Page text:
VI. COURT TRANSPORTATION PROCEDURES, TELEPHONE ACCESS AND VISITATION POLICIES
The trial court held reasonable and justified by sufficient legitimate governmental interests the following procedures and policies:
1. The awakening of all prisoners, including the 20 to 25 percent who were going to court, at 4:30 a. m. in the morning, where most of the prisoners who had court appearances were usually returned to SBI by 6 p. m., although some occasionally returned on a late bus as late as 8:00 or 8:20 p. m. and reached their housing areas 45 to 50 minutes after their arrival at SBI.
2. Access to telephones by means of a sign-up procedure on a rotation basis which “permits approximately 250 inmates a day access to the telephones and permits access to the telephones at least every other day, on the average, in addition to what access to phones inmates obtain when they are booked and when they go to court.”
3. The denial of “contact” visits, in which inmates are allowed to touch members of their family.
Appellants contend that the first conclusion is erroneous as to pretrial detainees and that the second and third are erroneous as to both pretrial detainees and sentenced inmates.
With the exception of the modification of the judgment required with regard to administrative segregation, our review of the record leads us to conclude that there was substantial evidence under the requisite applicable standards we have set forth above to support the trial judge's findings and conclusions on each of the issues and his judgment at the time it was entered on December 6, 1978.
EQUAL PROTECTION AND THE CHARGES OF GENDER BASED DIFFERENTIALS
Appellants request us to reverse the judgment of the trial court on the issues of processing to court, contact visitation, outdoor recreation, access to telephones, disciplinary due process, procedures for placement of prisoners into “control” and attorneys' fees under 42 U. S. Code section 1988. They urge that we instruct the superior court to conduct further hearings and issue further and more appropriate relief.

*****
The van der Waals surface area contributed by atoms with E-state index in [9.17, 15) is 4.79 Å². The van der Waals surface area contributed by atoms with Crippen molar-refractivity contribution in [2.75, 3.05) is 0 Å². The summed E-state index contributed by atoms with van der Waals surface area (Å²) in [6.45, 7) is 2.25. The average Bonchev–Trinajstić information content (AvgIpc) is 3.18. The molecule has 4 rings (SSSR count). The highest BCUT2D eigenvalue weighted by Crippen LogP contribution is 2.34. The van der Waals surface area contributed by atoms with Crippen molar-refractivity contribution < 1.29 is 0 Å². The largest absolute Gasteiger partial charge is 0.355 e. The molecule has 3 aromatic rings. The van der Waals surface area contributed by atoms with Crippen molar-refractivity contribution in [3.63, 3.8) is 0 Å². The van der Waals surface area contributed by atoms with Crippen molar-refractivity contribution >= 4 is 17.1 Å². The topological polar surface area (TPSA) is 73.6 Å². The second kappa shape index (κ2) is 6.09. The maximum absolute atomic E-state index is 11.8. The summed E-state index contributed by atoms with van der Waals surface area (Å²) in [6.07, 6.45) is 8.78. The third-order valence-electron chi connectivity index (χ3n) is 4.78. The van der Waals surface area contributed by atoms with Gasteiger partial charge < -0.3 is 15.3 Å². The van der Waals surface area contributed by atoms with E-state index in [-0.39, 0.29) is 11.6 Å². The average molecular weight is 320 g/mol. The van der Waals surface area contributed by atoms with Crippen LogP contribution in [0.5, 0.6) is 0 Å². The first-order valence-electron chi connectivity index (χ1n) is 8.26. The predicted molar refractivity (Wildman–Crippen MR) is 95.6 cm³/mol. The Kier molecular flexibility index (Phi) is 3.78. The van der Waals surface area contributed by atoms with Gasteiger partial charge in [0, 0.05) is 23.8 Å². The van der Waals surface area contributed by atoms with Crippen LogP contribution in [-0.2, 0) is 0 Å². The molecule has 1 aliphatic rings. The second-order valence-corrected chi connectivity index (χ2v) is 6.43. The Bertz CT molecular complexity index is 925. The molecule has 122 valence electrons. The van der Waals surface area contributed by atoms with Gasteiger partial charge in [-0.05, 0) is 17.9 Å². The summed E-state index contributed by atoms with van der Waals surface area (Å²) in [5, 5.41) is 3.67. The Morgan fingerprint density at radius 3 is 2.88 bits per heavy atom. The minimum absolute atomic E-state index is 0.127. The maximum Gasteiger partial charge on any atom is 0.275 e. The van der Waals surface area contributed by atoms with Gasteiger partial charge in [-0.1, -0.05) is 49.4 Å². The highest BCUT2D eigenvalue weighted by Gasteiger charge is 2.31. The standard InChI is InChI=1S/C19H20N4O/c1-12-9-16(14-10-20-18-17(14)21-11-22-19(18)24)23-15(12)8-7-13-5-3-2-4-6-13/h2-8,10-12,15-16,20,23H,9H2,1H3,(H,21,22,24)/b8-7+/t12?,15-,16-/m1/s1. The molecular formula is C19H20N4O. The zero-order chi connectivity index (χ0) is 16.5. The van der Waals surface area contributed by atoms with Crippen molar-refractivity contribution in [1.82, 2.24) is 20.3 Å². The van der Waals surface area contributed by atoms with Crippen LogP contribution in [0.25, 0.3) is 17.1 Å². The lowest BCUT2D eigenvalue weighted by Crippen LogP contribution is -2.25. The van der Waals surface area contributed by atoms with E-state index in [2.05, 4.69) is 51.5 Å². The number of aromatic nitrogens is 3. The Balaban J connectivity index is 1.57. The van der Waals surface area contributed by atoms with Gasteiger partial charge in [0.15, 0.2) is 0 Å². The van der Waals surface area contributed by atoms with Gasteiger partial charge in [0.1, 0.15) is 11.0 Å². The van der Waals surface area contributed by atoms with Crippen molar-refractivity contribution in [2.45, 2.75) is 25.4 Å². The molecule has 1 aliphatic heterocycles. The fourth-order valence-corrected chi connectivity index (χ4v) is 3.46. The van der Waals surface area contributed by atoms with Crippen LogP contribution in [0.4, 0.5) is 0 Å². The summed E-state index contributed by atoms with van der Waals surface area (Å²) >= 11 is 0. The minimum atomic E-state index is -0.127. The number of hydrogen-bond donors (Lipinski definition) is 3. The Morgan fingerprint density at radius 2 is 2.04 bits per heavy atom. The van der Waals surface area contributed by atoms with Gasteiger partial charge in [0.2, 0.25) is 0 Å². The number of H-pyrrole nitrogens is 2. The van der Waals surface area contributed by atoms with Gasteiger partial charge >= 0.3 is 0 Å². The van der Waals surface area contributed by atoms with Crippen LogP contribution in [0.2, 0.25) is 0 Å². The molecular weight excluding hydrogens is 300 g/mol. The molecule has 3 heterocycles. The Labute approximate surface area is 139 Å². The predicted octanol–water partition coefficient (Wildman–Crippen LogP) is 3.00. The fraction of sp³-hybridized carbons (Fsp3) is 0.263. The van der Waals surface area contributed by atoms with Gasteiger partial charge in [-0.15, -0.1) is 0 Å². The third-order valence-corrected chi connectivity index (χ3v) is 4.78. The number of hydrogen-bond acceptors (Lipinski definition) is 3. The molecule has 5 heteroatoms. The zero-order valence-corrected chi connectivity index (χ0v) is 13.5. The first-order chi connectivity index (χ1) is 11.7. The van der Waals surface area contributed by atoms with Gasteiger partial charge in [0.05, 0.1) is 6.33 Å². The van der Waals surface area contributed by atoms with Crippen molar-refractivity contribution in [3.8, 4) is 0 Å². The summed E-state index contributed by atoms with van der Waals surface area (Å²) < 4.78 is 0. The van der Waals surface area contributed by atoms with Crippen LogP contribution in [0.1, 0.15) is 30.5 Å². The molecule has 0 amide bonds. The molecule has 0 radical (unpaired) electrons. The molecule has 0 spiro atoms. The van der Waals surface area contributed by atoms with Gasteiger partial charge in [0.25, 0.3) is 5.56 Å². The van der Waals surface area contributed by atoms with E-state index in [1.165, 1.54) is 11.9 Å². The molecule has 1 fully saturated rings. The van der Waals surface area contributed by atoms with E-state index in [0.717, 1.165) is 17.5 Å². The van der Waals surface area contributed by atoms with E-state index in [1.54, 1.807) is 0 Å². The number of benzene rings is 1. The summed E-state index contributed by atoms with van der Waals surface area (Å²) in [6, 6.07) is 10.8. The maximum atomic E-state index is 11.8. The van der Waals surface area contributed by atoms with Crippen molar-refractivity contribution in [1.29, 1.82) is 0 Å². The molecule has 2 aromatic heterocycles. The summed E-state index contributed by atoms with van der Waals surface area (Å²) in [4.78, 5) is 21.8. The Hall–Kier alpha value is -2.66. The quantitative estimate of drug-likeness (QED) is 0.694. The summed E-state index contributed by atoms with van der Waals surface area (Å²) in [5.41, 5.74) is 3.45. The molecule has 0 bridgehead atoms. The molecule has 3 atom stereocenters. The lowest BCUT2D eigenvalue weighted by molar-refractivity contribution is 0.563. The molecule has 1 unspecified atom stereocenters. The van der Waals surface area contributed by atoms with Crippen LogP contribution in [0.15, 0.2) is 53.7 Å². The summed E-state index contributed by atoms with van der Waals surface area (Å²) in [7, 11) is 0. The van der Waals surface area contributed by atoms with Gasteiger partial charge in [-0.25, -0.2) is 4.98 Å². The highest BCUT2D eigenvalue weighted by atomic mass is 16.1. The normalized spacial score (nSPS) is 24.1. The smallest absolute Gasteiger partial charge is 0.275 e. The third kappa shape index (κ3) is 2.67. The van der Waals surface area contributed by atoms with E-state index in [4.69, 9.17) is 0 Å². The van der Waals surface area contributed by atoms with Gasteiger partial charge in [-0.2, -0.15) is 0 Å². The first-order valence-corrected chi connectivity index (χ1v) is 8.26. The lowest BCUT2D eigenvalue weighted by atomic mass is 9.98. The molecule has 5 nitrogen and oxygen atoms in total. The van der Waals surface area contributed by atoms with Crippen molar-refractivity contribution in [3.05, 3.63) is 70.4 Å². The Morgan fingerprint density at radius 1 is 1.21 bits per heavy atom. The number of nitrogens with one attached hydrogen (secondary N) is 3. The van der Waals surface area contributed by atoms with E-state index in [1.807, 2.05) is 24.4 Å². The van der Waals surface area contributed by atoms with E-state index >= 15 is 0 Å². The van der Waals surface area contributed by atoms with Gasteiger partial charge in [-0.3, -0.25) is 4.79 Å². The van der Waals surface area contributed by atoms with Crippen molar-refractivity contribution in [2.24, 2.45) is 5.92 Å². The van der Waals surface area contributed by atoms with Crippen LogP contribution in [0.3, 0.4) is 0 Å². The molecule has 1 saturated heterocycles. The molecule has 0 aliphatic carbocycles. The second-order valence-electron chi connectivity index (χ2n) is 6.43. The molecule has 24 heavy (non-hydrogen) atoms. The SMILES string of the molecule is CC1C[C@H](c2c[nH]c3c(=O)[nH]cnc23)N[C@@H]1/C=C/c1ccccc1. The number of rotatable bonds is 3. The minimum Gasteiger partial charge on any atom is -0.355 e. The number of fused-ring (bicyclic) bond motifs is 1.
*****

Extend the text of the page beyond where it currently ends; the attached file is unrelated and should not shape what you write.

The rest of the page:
With respect to the issues other than attorneys' fees, appellants request us to remand to the superior court as they contend that a decision of the federal court affecting inmates of the Los Angeles County jail for men which was filed after the judgment in this case, compels a result different than that reached by the trial court herein.
In Rutherford v. Pitchess (C.D.Cal.1978) 457 F.Supp. 104, a class action brought on behalf of prisoners confined at Los Angeles County Central Jail, the Federal District Court for the Central District of California held, inter alia, that pretrial detainees confined in that institution were constitutionally entitled to: (1) the opportunity to sleep between the hours of 8 p. m. and 6 a. m. on days they were in trial; (2) the opportunity to make at least one telephone call per day; and (3) under certain conditions, a limited number of “contact” visits during which they are allowed to touch members of their family; and (4) the opportunity for not less than two and one-half hours of exercise per week with the goal of increasing that amount to one hour per day. (457 F.Supp. at pp. 110, 111, 115, 116.)
At appellants' request we take judicial notice of the judgment in that case, filed February 15, 1979, after the entry of judgment herein, and at respondents' request we also take judicial notice that that judgment was modified in certain respects on October 20, 1981. That modification occurred after the defendants in that case requested reconsideration based upon the statement of a judge of the Los Angeles Superior Court in which he set forth “the interference with the proper operation of [that Court] caused by the implementation of [the Federal] Judge Gray's order ․ in Rutherford.”
The trial court concluded on the basis of the evidence presented at trial that, except for certain conditions it ordered changed, that “difference in treatment between female and male inmates within the County of Los Angeles County jail system is reasonable and justified by legitimate governmental interests.” Substantial evidence supported that conclusion.6 Strict scrutiny of the entire record leads us to conclude that the trial court's findings and conclusions were also supported at the time they were made and at the time the judgment was entered by a compelling governmental interest.